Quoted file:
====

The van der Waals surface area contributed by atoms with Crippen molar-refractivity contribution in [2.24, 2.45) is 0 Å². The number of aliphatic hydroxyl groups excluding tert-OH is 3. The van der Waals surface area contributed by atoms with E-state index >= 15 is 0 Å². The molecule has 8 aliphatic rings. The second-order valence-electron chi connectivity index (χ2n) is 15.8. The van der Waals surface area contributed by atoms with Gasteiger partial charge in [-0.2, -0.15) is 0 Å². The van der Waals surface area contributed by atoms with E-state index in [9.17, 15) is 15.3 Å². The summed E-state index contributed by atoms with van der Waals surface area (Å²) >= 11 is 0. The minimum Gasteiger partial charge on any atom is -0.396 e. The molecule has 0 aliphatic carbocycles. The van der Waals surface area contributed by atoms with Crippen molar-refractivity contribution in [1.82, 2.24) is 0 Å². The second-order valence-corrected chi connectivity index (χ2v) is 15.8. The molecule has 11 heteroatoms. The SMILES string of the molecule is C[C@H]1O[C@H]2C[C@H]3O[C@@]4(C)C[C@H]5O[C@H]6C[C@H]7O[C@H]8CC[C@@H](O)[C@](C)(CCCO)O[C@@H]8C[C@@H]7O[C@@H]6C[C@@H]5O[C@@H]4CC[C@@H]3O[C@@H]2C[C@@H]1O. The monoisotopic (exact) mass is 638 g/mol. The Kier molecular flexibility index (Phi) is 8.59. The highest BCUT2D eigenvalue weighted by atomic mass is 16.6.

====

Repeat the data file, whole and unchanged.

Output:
The van der Waals surface area contributed by atoms with Crippen molar-refractivity contribution in [2.24, 2.45) is 0 Å². The number of aliphatic hydroxyl groups excluding tert-OH is 3. The van der Waals surface area contributed by atoms with E-state index >= 15 is 0 Å². The molecule has 8 aliphatic rings. The second-order valence-electron chi connectivity index (χ2n) is 15.8. The van der Waals surface area contributed by atoms with Gasteiger partial charge in [-0.2, -0.15) is 0 Å². The van der Waals surface area contributed by atoms with E-state index in [9.17, 15) is 15.3 Å². The summed E-state index contributed by atoms with van der Waals surface area (Å²) >= 11 is 0. The minimum Gasteiger partial charge on any atom is -0.396 e. The molecule has 0 aliphatic carbocycles. The van der Waals surface area contributed by atoms with Crippen molar-refractivity contribution in [1.82, 2.24) is 0 Å². The second-order valence-corrected chi connectivity index (χ2v) is 15.8. The molecule has 11 heteroatoms. The SMILES string of the molecule is C[C@H]1O[C@H]2C[C@H]3O[C@@]4(C)C[C@H]5O[C@H]6C[C@H]7O[C@H]8CC[C@@H](O)[C@](C)(CCCO)O[C@@H]8C[C@@H]7O[C@@H]6C[C@@H]5O[C@@H]4CC[C@@H]3O[C@@H]2C[C@@H]1O. The monoisotopic (exact) mass is 638 g/mol. The Kier molecular flexibility index (Phi) is 8.59. The highest BCUT2D eigenvalue weighted by atomic mass is 16.6.